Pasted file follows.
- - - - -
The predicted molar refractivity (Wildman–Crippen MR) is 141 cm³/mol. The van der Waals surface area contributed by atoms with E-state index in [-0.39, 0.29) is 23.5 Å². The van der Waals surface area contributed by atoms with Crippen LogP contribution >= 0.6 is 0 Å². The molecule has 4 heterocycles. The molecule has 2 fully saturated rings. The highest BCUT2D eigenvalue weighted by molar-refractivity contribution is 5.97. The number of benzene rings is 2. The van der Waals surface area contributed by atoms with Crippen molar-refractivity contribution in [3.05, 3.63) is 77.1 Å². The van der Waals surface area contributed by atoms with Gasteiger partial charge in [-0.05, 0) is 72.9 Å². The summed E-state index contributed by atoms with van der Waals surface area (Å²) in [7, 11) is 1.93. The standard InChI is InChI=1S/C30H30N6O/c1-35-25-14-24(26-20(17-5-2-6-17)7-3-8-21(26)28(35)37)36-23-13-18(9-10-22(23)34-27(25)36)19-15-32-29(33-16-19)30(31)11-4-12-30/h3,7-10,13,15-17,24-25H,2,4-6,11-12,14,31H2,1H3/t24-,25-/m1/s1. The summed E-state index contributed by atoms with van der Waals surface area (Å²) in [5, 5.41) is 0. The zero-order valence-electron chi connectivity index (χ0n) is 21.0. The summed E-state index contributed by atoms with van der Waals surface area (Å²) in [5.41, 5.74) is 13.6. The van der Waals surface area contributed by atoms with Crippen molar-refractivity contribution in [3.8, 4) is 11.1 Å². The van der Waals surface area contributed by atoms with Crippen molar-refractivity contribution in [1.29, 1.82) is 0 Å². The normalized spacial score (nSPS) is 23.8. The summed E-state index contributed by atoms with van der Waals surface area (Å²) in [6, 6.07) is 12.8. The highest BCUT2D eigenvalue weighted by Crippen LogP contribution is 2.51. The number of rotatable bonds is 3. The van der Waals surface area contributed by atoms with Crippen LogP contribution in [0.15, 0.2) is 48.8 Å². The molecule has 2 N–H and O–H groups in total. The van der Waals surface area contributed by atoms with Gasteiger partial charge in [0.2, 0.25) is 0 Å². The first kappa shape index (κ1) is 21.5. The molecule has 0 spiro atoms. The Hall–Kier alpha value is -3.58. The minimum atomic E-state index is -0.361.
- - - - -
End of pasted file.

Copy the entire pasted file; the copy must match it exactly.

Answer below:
The predicted molar refractivity (Wildman–Crippen MR) is 141 cm³/mol. The van der Waals surface area contributed by atoms with E-state index in [-0.39, 0.29) is 23.5 Å². The van der Waals surface area contributed by atoms with Crippen LogP contribution >= 0.6 is 0 Å². The molecule has 4 heterocycles. The molecule has 2 fully saturated rings. The highest BCUT2D eigenvalue weighted by molar-refractivity contribution is 5.97. The number of benzene rings is 2. The van der Waals surface area contributed by atoms with Crippen molar-refractivity contribution in [3.05, 3.63) is 77.1 Å². The van der Waals surface area contributed by atoms with Gasteiger partial charge in [-0.05, 0) is 72.9 Å². The summed E-state index contributed by atoms with van der Waals surface area (Å²) in [7, 11) is 1.93. The standard InChI is InChI=1S/C30H30N6O/c1-35-25-14-24(26-20(17-5-2-6-17)7-3-8-21(26)28(35)37)36-23-13-18(9-10-22(23)34-27(25)36)19-15-32-29(33-16-19)30(31)11-4-12-30/h3,7-10,13,15-17,24-25H,2,4-6,11-12,14,31H2,1H3/t24-,25-/m1/s1. The summed E-state index contributed by atoms with van der Waals surface area (Å²) in [5, 5.41) is 0. The zero-order valence-electron chi connectivity index (χ0n) is 21.0. The summed E-state index contributed by atoms with van der Waals surface area (Å²) in [5.41, 5.74) is 13.6. The van der Waals surface area contributed by atoms with Crippen molar-refractivity contribution in [3.8, 4) is 11.1 Å². The van der Waals surface area contributed by atoms with Crippen molar-refractivity contribution in [1.29, 1.82) is 0 Å². The normalized spacial score (nSPS) is 23.8. The summed E-state index contributed by atoms with van der Waals surface area (Å²) in [6, 6.07) is 12.8. The highest BCUT2D eigenvalue weighted by Crippen LogP contribution is 2.51. The number of rotatable bonds is 3. The van der Waals surface area contributed by atoms with Crippen LogP contribution in [0.15, 0.2) is 48.8 Å². The molecule has 2 N–H and O–H groups in total. The van der Waals surface area contributed by atoms with Gasteiger partial charge in [0.2, 0.25) is 0 Å². The first kappa shape index (κ1) is 21.5. The molecule has 0 spiro atoms. The Hall–Kier alpha value is -3.58. The minimum atomic E-state index is -0.361.